How Responsive is Poverty to Growth? A Regional Analysis of Poverty, Inequality, and Growth in Indonesia, 1984-99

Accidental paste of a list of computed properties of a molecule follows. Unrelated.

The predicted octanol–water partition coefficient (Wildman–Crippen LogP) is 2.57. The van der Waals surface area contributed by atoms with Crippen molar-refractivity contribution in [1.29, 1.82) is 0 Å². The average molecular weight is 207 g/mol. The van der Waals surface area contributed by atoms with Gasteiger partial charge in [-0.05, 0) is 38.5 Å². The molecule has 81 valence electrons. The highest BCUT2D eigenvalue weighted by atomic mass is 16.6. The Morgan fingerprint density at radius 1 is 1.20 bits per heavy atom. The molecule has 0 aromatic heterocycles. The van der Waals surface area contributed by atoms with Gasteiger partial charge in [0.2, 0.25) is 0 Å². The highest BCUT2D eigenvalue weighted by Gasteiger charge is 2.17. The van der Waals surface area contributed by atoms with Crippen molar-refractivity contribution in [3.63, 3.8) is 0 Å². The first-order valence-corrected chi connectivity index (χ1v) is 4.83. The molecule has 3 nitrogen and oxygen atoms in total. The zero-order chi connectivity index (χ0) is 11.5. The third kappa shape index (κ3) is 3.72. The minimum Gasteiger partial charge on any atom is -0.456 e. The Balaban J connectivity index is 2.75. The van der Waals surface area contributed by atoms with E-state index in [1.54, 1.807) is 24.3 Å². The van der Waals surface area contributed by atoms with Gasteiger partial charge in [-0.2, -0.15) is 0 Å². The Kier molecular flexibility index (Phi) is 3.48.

This paper uses six nationally representative household consumption surveys to develop successive poverty profiles for Indonesia over a fifteen-year period of sustained high growth followed by rapid contraction. Adopting a ‘cost-of-basic-needs’ approach to poverty determination (an approach particularly suited to measures of absolute poverty), this paper develops price indices and calculates poverty lines from unit value data, an oft neglected source of information. The summary findings confirm that Indonesia has witnessed broadbased gains in poverty reduction over the period 1984-96 and then a dramatic reversal during the recent financial crisis. These summary findings, however, mask substantial diversity in growth, inequality, and poverty change across Indonesian regions and so subsequent analysis focuses on the links between growth, inequality, and changes in poverty at the regional level. As opposed to previous studies of poverty change that have used short panels of cross-national data to identify the relationship between growth and poverty, this study employs a longer panel for a single country in order to investigate how poverty change at the provincial level varies with province growth rates and province changes in inequality (while controlling for time invariant province characteristics). The results indicate that poverty change is highly responsive to overall growth. However closer analysis reveals that regional differences in poverty levels persist even after controlling for the effects of provincial income levels, particularly for rural areas. These findings suggest that local factors play an important role in poverty determination and may interact with growth to impact poverty reduction in differing ways across Indonesia. Future investigations will need to take a more careful look at these local determinants of poverty change and attempt to identify the types of growth toward which poverty measures are particularly responsive.